INDIA: Former Indian Footballer Bhaichung Bhutia filed an arbitration petition to the Supreme Court in support of the new constitution for the All-India Football Federation (AIFF) and the 36 electoral players of the college. Justice Dhananjaya Y Chandrachud heads the justice bench. The bench will allow hearing the plea post-India losing the hosting right for the below-17 Women’s World Cup. This is followed by FIFA’s suspension of the AIFF by “undue influence from third parties”.
Bhutia, the former captain, will continue contesting for the post of “It [the draught Constitution] … prioritises and promotes the welfare and participation of current and former players, who are the key stakeholders in any sport, over the vested interests who have been in control of Indian Football for several decades,” the president of the AIFF stated in the petition.
It is submitted that equal representation of the players in the GB with voting rights will give them not only a platform to voice their concerns but also take them to a logical conclusion instead of remaining subservient to the interests of the non-player administrators. He asked to allow all 36 members of the AIFF to give the full effect.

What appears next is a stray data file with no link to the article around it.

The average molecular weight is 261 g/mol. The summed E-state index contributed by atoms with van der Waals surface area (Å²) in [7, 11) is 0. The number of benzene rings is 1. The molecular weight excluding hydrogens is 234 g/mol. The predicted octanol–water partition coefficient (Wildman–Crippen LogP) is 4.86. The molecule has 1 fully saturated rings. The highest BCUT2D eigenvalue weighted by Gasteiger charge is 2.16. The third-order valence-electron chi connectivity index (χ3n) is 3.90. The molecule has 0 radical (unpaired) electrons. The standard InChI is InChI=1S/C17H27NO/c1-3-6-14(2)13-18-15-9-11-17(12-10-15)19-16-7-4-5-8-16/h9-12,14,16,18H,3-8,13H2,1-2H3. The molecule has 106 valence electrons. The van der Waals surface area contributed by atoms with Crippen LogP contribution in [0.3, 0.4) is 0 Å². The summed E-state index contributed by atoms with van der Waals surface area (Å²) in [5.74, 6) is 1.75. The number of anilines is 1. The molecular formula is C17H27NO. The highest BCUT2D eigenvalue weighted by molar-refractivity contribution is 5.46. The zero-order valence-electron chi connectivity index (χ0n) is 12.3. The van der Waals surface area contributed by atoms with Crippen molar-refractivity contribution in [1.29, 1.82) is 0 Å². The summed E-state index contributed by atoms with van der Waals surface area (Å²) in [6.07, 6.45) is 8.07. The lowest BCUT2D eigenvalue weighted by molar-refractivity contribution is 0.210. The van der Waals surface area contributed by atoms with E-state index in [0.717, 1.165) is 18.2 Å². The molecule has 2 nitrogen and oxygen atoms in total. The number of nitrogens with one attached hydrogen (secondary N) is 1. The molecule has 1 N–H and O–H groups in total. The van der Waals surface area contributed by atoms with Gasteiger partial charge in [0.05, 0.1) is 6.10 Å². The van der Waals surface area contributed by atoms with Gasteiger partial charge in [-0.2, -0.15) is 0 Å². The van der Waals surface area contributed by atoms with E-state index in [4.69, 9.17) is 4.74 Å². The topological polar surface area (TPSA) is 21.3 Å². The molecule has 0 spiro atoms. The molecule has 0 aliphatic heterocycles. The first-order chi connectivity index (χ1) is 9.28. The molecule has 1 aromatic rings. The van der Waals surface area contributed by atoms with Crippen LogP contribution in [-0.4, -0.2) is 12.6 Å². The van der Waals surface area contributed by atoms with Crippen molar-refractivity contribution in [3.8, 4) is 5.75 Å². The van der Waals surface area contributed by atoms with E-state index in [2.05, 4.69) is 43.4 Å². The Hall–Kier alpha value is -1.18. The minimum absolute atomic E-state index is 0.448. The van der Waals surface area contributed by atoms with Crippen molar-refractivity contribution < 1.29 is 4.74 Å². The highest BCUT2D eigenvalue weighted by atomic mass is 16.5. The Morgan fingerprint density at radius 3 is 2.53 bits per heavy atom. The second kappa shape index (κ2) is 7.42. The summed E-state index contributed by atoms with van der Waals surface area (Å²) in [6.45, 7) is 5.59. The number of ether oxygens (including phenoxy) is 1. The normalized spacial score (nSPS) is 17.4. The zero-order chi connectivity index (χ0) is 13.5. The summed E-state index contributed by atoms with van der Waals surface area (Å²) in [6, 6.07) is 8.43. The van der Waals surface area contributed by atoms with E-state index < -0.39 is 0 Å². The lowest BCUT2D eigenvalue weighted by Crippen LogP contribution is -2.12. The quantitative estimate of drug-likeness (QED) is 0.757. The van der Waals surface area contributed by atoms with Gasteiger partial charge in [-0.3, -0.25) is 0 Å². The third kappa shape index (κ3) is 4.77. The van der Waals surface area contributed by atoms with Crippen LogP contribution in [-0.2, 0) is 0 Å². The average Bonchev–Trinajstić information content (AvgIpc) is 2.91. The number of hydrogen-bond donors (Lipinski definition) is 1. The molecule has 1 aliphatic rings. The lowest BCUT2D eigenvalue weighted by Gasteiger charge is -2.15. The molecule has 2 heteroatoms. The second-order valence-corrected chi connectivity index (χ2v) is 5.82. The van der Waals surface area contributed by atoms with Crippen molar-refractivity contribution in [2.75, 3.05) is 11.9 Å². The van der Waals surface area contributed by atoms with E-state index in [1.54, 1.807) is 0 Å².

The petition filed by the aced player says, “This draft of the constitution will also give freedom from the domination of some players and politicians for decades. Therefore, the supreme court should fully implement its order given on August 3 because, in that order, only a 36-member committee of eminent and prominent football players will work as a general meeting. They will be part of the electoral college that elects the executive committee.”
Bhutia considered FIFA’s decision to ban Indian football ‘very harsh’, so he continued by saying, “The applicant has been concerned about the complete absence of players’ voice in AIFF’s decision-making processes which persons with vested interests have captured. The applicant is passionate about improving the governance and administration of Indian Football which have deteriorated sharply over the last several years. Player reforms have stagnated, and the administration of AIFF has functioned only for serving vested interests.”
He wanted a reformation in the AIFF, so he took a stand, adding, “The much-needed reforms within AIFF, and the Indian Football at large, cannot be held to ransom because of FIFA’s suspension or any other threats. Revering the existing system would allow the vested interests to have a stranglehold on AIFF for four more years, thereby damaging the sport irreparably.”